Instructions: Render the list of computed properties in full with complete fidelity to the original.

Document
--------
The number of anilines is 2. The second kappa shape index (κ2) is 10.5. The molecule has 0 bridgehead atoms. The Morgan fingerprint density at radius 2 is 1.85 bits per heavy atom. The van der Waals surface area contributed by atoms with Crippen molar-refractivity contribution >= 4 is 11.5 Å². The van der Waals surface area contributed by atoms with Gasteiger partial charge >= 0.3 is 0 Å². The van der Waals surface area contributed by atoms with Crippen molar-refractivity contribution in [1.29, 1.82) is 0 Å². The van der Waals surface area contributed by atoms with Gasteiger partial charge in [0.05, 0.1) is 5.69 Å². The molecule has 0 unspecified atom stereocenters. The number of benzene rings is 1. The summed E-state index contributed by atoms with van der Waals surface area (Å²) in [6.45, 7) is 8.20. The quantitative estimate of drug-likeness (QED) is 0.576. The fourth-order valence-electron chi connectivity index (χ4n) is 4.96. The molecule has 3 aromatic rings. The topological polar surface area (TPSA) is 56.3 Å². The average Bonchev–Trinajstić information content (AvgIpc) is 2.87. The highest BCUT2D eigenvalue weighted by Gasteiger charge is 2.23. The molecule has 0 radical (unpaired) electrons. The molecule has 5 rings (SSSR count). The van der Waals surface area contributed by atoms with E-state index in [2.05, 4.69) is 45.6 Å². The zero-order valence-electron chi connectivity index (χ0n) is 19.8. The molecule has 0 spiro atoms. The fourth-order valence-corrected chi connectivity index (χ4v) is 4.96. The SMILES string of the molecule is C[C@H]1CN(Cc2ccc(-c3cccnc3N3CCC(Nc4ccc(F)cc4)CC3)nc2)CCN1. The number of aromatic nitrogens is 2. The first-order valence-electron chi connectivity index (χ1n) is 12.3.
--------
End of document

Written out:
The number of anilines is 2. The second kappa shape index (κ2) is 10.5. The molecule has 0 bridgehead atoms. The Morgan fingerprint density at radius 2 is 1.85 bits per heavy atom. The van der Waals surface area contributed by atoms with Crippen molar-refractivity contribution >= 4 is 11.5 Å². The van der Waals surface area contributed by atoms with Gasteiger partial charge >= 0.3 is 0 Å². The van der Waals surface area contributed by atoms with Crippen molar-refractivity contribution in [1.29, 1.82) is 0 Å². The van der Waals surface area contributed by atoms with Gasteiger partial charge in [0.05, 0.1) is 5.69 Å². The molecule has 0 unspecified atom stereocenters. The number of benzene rings is 1. The summed E-state index contributed by atoms with van der Waals surface area (Å²) in [6.45, 7) is 8.20. The quantitative estimate of drug-likeness (QED) is 0.576. The fourth-order valence-electron chi connectivity index (χ4n) is 4.96. The molecule has 3 aromatic rings. The topological polar surface area (TPSA) is 56.3 Å². The average Bonchev–Trinajstić information content (AvgIpc) is 2.87. The highest BCUT2D eigenvalue weighted by Gasteiger charge is 2.23. The molecule has 0 radical (unpaired) electrons. The molecule has 5 rings (SSSR count). The van der Waals surface area contributed by atoms with E-state index in [2.05, 4.69) is 45.6 Å². The zero-order valence-electron chi connectivity index (χ0n) is 19.8. The molecule has 0 spiro atoms. The fourth-order valence-corrected chi connectivity index (χ4v) is 4.96. The SMILES string of the molecule is C[C@H]1CN(Cc2ccc(-c3cccnc3N3CCC(Nc4ccc(F)cc4)CC3)nc2)CCN1. The number of aromatic nitrogens is 2. The first-order valence-electron chi connectivity index (χ1n) is 12.3.